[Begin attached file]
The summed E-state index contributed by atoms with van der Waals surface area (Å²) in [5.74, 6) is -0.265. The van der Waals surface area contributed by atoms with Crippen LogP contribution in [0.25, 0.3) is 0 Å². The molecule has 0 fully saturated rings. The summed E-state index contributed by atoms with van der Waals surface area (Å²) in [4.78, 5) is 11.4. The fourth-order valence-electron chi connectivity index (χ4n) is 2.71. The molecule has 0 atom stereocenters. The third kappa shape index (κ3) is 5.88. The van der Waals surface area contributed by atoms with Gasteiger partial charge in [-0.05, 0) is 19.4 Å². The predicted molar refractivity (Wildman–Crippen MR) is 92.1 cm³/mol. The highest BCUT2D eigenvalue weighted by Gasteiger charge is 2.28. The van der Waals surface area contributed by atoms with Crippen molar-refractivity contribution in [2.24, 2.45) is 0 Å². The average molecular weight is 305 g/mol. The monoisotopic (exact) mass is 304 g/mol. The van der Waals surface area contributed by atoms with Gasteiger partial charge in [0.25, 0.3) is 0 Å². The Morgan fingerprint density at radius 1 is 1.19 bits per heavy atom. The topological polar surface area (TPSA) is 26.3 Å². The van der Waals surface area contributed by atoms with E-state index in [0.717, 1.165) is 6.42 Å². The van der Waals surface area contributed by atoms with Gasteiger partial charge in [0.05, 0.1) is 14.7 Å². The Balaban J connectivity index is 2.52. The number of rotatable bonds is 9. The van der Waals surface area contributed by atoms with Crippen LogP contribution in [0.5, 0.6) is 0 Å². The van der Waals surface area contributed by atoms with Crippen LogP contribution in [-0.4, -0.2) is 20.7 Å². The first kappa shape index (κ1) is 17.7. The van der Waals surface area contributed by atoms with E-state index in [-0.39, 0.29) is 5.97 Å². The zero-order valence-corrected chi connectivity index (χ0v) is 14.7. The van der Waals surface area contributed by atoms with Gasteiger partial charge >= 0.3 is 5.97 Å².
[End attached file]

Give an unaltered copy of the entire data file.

The summed E-state index contributed by atoms with van der Waals surface area (Å²) in [5.74, 6) is -0.265. The van der Waals surface area contributed by atoms with Crippen LogP contribution in [0.25, 0.3) is 0 Å². The molecule has 0 fully saturated rings. The summed E-state index contributed by atoms with van der Waals surface area (Å²) in [4.78, 5) is 11.4. The fourth-order valence-electron chi connectivity index (χ4n) is 2.71. The molecule has 0 atom stereocenters. The third kappa shape index (κ3) is 5.88. The van der Waals surface area contributed by atoms with Gasteiger partial charge in [-0.05, 0) is 19.4 Å². The predicted molar refractivity (Wildman–Crippen MR) is 92.1 cm³/mol. The highest BCUT2D eigenvalue weighted by Gasteiger charge is 2.28. The van der Waals surface area contributed by atoms with Crippen molar-refractivity contribution in [2.24, 2.45) is 0 Å². The average molecular weight is 305 g/mol. The monoisotopic (exact) mass is 304 g/mol. The van der Waals surface area contributed by atoms with Gasteiger partial charge in [0.25, 0.3) is 0 Å². The Morgan fingerprint density at radius 1 is 1.19 bits per heavy atom. The topological polar surface area (TPSA) is 26.3 Å². The van der Waals surface area contributed by atoms with E-state index in [0.717, 1.165) is 6.42 Å². The van der Waals surface area contributed by atoms with Gasteiger partial charge in [0.05, 0.1) is 14.7 Å². The Balaban J connectivity index is 2.52. The number of rotatable bonds is 9. The van der Waals surface area contributed by atoms with Crippen LogP contribution in [0.5, 0.6) is 0 Å². The van der Waals surface area contributed by atoms with Crippen LogP contribution in [-0.4, -0.2) is 20.7 Å². The first kappa shape index (κ1) is 17.7. The van der Waals surface area contributed by atoms with E-state index in [-0.39, 0.29) is 5.97 Å². The zero-order valence-corrected chi connectivity index (χ0v) is 14.7. The van der Waals surface area contributed by atoms with Gasteiger partial charge >= 0.3 is 5.97 Å².